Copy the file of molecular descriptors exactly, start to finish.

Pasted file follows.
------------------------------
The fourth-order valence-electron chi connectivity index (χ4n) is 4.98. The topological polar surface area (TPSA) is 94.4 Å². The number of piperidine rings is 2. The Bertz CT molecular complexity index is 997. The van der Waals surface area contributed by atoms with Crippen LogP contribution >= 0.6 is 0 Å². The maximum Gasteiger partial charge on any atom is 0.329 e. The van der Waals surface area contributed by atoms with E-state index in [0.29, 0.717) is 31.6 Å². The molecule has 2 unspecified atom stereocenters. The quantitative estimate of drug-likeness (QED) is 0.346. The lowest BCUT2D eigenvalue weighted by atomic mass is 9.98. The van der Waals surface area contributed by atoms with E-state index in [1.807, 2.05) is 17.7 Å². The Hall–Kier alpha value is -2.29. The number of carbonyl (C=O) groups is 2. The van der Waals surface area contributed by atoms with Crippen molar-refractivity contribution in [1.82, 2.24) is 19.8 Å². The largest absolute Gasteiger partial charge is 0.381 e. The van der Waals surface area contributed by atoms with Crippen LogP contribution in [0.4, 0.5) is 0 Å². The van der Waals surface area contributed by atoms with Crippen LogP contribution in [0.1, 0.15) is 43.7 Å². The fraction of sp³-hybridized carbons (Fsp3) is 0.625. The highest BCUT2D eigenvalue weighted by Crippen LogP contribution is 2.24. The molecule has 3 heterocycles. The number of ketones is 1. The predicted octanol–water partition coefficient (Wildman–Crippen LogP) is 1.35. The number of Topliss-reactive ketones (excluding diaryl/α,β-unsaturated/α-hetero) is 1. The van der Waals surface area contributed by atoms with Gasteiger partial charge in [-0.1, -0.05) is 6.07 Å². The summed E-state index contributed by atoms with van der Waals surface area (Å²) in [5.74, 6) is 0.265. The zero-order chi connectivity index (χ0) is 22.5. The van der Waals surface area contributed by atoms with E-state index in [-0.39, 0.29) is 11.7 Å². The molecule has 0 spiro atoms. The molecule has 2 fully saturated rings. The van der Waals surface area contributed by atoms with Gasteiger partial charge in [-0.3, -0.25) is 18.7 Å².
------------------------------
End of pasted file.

The fourth-order valence-electron chi connectivity index (χ4n) is 4.98. The topological polar surface area (TPSA) is 94.4 Å². The number of piperidine rings is 2. The Bertz CT molecular complexity index is 997. The van der Waals surface area contributed by atoms with Crippen LogP contribution >= 0.6 is 0 Å². The maximum Gasteiger partial charge on any atom is 0.329 e. The van der Waals surface area contributed by atoms with E-state index in [0.29, 0.717) is 31.6 Å². The molecule has 2 unspecified atom stereocenters. The quantitative estimate of drug-likeness (QED) is 0.346. The lowest BCUT2D eigenvalue weighted by atomic mass is 9.98. The van der Waals surface area contributed by atoms with E-state index in [1.807, 2.05) is 17.7 Å². The Hall–Kier alpha value is -2.29. The number of carbonyl (C=O) groups is 2. The van der Waals surface area contributed by atoms with Crippen molar-refractivity contribution in [1.82, 2.24) is 19.8 Å². The largest absolute Gasteiger partial charge is 0.381 e. The van der Waals surface area contributed by atoms with Crippen LogP contribution in [0.4, 0.5) is 0 Å². The van der Waals surface area contributed by atoms with Crippen LogP contribution in [0.1, 0.15) is 43.7 Å². The fraction of sp³-hybridized carbons (Fsp3) is 0.625. The highest BCUT2D eigenvalue weighted by Crippen LogP contribution is 2.24. The molecule has 3 heterocycles. The number of ketones is 1. The predicted octanol–water partition coefficient (Wildman–Crippen LogP) is 1.35. The number of Topliss-reactive ketones (excluding diaryl/α,β-unsaturated/α-hetero) is 1. The van der Waals surface area contributed by atoms with Gasteiger partial charge in [-0.1, -0.05) is 6.07 Å². The summed E-state index contributed by atoms with van der Waals surface area (Å²) in [5.74, 6) is 0.265. The zero-order chi connectivity index (χ0) is 22.5. The van der Waals surface area contributed by atoms with E-state index in [-0.39, 0.29) is 11.7 Å². The molecule has 0 spiro atoms. The molecule has 2 fully saturated rings. The van der Waals surface area contributed by atoms with Gasteiger partial charge in [-0.3, -0.25) is 18.7 Å².